Reply
    • Thanks so much for your comment! Ann Harding did look different from other pre-Code actresses (critics liked that she didn’t wear much make-up). She also has a different quality onscreen, sincere, focused, and passionate. Not too many of her films are available, but she’s definitely worth tracking down.

      Reply
  16. every post is a wonderful… i like it so much

    Reply
  17. GOM – I must say your post on Ann Harding literally made me swoon. Truly, I was breathless as I read every word and your description of Ms. Harding’s essence. As I saw you were about to talk of “Peter Ibbetson” I had to stop reading, scour through all my DVD collection to find my copy of “…Ibbetson” and watch it right then and there. THAT’s another story. I just wanted to say how much I loved reading your article. I don’t know why Norma Shearer comes to mind as a darker version of Harding. They’re nothing alike really; just contemporaries. Ann Harding is amazing…and so natural. Hell, anything I write would pale in comparison to your blog post, so I’ll just suffice it to say I…love…what…you…wrote. Now, maybe I’m already pre-disposed to loving Harding, but your post could do the trick to any unsuspecting person. Your writing is exquisitely vivid.

    Let me give my street creds: I’ve seen “Animal Kingdom” “Prestige” “The Fountain” “Double Harness” “Man in the Gray Flannel Suit” “Ladies Who Meet.” Need to see “Holiday.” Need to see anything she’s in. Now…a movie considered a “B” film is raised to new heights by the grace, beauty and gravitas of Ms. Harding would be “I’ve Lived Before.” You’ll see her briefly at the end of this clip. ( https://www.youtube.com/watch?v=38QfBs8A33I )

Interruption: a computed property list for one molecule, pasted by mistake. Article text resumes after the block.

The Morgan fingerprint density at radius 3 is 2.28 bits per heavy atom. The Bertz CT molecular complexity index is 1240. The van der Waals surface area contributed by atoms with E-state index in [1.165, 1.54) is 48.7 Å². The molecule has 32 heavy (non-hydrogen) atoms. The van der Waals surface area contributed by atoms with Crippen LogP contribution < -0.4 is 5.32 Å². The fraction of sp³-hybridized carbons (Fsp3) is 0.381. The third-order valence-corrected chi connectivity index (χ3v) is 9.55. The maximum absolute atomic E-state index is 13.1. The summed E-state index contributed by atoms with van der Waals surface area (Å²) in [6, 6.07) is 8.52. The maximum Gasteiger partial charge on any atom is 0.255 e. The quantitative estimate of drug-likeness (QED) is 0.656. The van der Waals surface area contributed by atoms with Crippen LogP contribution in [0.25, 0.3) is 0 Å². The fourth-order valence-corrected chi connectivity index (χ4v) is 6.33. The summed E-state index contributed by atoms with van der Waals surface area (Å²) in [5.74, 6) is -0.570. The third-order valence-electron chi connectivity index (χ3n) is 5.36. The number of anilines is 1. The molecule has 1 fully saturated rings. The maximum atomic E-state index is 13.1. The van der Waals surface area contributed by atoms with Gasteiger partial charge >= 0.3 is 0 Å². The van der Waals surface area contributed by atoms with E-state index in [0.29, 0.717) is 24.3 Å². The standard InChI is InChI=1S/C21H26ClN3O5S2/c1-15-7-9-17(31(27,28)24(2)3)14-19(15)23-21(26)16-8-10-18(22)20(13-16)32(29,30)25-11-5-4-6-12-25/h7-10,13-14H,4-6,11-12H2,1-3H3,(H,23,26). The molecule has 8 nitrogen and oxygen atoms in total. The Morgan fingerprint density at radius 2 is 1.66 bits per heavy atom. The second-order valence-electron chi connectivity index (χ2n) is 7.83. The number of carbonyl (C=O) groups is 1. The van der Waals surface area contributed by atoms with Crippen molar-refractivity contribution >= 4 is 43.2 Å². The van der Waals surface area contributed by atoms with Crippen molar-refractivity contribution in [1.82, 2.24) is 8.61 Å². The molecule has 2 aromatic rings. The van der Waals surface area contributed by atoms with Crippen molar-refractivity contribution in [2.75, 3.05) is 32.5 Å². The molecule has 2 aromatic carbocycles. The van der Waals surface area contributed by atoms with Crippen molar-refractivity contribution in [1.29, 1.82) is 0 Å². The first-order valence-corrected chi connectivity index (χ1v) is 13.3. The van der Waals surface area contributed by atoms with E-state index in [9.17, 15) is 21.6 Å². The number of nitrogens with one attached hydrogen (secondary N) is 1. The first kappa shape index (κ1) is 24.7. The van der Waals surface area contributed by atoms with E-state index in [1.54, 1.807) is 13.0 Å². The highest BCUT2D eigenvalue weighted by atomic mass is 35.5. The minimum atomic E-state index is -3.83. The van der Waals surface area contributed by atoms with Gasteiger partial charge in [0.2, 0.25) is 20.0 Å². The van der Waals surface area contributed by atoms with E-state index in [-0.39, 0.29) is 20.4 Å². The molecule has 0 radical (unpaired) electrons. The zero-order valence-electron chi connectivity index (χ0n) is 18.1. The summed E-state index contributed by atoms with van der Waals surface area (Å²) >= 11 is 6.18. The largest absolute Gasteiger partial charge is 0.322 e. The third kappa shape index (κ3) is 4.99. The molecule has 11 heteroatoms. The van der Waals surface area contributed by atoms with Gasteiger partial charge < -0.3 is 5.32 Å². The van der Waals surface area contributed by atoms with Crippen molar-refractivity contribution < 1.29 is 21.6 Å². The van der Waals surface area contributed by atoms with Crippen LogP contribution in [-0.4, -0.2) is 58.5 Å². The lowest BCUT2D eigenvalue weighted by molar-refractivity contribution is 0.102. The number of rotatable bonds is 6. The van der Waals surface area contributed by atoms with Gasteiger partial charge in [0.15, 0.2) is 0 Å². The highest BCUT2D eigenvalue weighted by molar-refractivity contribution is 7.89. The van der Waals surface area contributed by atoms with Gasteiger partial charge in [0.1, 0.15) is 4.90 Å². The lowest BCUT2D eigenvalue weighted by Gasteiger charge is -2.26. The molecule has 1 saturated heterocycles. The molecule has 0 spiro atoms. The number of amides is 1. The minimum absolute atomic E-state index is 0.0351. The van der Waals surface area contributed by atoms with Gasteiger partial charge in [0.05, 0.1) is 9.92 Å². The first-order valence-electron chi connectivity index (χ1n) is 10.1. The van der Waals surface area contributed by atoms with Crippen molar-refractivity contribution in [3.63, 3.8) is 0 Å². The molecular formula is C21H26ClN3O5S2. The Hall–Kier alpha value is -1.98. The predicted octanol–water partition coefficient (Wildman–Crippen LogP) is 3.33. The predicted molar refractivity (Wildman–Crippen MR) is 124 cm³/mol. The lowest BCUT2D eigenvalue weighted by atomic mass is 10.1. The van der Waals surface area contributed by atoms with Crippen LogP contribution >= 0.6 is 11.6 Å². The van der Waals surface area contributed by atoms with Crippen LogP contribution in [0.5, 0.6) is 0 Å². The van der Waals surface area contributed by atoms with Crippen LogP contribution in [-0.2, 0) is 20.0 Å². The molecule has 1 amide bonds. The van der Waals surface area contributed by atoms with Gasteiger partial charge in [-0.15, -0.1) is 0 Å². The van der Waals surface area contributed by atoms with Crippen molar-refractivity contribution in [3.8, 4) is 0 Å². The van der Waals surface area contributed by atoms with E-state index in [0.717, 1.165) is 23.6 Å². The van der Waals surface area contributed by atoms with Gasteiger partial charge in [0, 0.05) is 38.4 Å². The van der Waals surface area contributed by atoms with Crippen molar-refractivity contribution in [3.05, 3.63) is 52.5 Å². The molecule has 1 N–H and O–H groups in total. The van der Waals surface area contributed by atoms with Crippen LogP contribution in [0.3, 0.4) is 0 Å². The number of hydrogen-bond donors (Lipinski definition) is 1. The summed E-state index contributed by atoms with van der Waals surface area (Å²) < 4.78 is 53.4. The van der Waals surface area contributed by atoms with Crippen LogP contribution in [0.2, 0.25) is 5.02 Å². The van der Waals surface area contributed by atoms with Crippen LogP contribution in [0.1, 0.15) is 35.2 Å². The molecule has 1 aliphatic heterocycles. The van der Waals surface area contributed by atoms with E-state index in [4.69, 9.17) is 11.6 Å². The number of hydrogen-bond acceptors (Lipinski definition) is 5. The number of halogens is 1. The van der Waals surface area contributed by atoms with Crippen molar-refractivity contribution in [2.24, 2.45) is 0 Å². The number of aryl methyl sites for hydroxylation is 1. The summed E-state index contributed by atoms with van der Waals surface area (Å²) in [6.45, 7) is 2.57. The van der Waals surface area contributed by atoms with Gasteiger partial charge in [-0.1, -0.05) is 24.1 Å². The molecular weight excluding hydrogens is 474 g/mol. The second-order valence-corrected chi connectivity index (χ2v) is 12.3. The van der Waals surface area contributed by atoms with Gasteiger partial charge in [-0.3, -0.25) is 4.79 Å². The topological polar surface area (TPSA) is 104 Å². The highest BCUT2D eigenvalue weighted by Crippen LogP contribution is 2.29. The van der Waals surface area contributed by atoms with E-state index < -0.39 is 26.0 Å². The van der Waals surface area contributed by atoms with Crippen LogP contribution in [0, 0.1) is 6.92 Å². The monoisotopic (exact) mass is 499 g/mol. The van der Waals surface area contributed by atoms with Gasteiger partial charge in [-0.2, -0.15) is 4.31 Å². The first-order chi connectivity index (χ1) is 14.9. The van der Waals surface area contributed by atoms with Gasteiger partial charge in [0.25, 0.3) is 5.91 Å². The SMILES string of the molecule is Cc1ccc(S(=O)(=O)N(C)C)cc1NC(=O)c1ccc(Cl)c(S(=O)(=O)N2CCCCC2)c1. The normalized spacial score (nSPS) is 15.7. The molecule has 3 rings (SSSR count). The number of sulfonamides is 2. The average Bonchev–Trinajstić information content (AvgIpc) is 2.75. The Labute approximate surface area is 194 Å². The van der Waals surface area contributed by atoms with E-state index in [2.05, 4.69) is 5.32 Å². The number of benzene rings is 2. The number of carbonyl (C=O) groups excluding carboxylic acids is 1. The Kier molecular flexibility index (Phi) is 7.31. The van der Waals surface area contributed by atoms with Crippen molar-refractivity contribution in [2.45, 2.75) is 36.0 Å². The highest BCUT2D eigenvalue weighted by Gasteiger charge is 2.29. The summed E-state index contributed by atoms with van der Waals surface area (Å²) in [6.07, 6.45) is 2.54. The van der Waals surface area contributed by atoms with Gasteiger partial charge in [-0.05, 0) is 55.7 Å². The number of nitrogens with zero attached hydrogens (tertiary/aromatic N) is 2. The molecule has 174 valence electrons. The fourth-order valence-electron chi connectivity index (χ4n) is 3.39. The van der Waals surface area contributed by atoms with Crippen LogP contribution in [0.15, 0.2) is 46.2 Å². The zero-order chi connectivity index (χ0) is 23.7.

Thanxx again…I enjoyed the read.

    Reply
    • Thanks so much for your lovely comment and also for including the video clip. I know the feeling of Ann Harding fans, of grabbing at anything available of her to see, since not much of her work is out on home video or shown on TV. Interesting to compare her to Norma Shearer; both are noted pre-Code actresses who explore the realm of female feeling in their roles (and pre-Code was an era noted for strong women’s roles in film). Thanks again for visiting and for enjoying the post!

      Reply
  1. HIS GIRL FRIDAY ( 1940 ) | CineMaven's: ESSAYS from the COUCH

Got a comment? Let us know!

Fill in your details below or click an icon to log in:

WordPress.com Logo

You are commenting using your WordPress.com account. Log Out / Change )

Twitter picture

You are commenting using your Twitter account. Log Out / Change )

Facebook photo

You are commenting using your Facebook account. Log Out / Change )

Google+ photo

You are commenting using your Google+ account. Log Out / Change )

Connecting to %s

%d bloggers like this: